In remembrance of those who died in service to our country . . . Originally known as Decoration Day, this day was established in honor of those who perished during the Civil War. It was not until after World War I that the observance was expanded to honor those who have died in all American wars. In 1971, Memorial Day was declared a national holiday by an act of Congress.
Three years after the Civil War ended, on May 5, 1868, General John Logan, commander of an organization of Union veterans, established Decoration Day as a time for the nation to decorate the graves of the war dead with flowers. It is believed that May 30 was chosen because flowers would be in bloom all over the country. General Logan’s order for his posts to decorate graves in 1868 “with the choicest flowers of springtime” urged: “We should guard their graves with sacred vigilance. … Let pleasant paths invite the coming and going of reverent visitors and fond mourners. Let no neglect, no ravages of time, testify to the present or to the coming generations that we have forgotten as a people the cost of a free and undivided republic.”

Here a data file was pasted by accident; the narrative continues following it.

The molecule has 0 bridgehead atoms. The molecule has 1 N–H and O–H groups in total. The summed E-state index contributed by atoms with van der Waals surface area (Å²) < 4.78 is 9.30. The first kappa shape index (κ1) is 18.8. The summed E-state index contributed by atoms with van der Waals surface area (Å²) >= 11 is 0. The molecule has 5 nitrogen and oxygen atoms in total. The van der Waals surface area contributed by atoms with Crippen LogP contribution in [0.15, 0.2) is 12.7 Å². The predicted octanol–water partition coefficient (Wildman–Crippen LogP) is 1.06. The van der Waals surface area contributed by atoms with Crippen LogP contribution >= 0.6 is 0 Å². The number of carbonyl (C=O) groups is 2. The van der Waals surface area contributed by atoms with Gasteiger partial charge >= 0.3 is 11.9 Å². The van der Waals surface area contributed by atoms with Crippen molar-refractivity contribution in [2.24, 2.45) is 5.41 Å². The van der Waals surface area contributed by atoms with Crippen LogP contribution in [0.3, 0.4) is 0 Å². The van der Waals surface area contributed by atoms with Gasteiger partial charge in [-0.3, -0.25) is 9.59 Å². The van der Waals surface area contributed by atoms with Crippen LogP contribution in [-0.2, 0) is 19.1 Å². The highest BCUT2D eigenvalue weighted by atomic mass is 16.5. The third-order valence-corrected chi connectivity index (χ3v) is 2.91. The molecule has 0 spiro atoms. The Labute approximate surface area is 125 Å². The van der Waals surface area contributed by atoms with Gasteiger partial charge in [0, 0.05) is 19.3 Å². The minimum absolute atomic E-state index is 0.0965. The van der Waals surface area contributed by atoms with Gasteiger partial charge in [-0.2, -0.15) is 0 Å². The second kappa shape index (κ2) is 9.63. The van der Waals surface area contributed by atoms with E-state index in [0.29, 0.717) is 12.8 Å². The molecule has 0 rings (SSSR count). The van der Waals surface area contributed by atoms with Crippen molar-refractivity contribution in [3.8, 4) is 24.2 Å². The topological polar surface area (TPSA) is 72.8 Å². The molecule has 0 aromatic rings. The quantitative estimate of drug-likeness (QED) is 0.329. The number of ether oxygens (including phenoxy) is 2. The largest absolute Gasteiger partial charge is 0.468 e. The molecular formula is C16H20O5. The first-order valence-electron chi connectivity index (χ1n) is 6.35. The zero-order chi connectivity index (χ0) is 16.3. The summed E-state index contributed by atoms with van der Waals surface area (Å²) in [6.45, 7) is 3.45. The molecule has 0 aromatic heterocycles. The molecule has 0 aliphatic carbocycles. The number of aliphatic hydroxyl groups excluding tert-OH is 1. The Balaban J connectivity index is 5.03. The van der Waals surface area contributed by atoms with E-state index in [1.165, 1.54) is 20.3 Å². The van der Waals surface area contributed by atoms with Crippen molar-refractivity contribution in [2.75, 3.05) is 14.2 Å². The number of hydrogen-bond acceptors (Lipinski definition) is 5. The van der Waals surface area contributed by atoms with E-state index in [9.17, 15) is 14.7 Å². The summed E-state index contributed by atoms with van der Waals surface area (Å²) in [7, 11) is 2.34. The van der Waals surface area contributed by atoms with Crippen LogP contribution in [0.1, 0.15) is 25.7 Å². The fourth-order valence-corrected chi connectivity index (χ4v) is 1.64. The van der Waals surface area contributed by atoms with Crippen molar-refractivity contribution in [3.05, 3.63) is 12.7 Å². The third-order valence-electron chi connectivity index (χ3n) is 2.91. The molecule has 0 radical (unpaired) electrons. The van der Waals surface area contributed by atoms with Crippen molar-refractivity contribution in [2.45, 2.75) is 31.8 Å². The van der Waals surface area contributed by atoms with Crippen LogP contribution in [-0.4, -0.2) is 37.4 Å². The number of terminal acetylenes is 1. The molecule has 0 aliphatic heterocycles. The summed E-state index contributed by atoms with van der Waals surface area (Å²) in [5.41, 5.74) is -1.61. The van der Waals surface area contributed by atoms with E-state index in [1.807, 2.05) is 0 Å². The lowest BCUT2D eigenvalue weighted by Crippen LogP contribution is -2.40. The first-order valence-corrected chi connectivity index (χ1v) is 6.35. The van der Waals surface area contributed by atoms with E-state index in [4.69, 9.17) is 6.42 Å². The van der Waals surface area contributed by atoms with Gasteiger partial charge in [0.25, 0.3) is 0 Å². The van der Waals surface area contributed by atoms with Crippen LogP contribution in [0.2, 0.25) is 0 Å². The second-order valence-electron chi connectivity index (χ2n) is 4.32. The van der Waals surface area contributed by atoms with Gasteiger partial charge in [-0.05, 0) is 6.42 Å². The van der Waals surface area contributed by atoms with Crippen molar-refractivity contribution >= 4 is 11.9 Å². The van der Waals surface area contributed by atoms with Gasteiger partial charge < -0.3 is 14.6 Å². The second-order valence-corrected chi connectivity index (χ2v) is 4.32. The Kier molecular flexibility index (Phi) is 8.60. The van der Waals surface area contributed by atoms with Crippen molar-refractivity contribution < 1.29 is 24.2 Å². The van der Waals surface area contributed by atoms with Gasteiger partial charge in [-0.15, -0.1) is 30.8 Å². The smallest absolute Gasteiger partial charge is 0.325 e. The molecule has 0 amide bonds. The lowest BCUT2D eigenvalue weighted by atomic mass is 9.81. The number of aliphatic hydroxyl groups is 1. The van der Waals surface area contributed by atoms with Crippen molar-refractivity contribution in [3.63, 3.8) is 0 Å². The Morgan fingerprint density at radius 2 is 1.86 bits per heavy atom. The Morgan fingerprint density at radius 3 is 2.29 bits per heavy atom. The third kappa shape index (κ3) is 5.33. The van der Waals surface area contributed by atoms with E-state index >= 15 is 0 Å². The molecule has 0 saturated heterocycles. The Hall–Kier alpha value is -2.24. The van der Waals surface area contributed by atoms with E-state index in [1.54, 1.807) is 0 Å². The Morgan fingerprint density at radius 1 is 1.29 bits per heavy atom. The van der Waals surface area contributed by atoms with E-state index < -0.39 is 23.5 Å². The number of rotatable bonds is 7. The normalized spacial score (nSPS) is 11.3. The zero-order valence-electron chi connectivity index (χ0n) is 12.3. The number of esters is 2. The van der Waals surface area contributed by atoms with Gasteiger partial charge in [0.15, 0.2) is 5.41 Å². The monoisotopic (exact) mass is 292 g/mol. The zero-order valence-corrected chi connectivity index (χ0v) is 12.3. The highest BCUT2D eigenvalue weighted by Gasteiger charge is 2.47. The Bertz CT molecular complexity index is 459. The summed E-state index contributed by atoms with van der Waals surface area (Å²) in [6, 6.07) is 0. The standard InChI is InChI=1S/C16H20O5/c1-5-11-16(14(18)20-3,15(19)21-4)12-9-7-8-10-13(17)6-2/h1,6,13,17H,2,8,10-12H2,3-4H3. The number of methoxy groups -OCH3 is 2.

Although many cities in the North and the South in 1866 claimed to be the birthplace of Memorial Day, the official birthplace was declared by Congress and President Lyndon Johnson in 1966 to be Waterloo, New York. (NOTE: A stone in a Carbondale, Illinois cemetery carries the statement that the first Decoration Day ceremony took place on April 29, 1866 in Carbondale, the wartime home of Major General Logan.)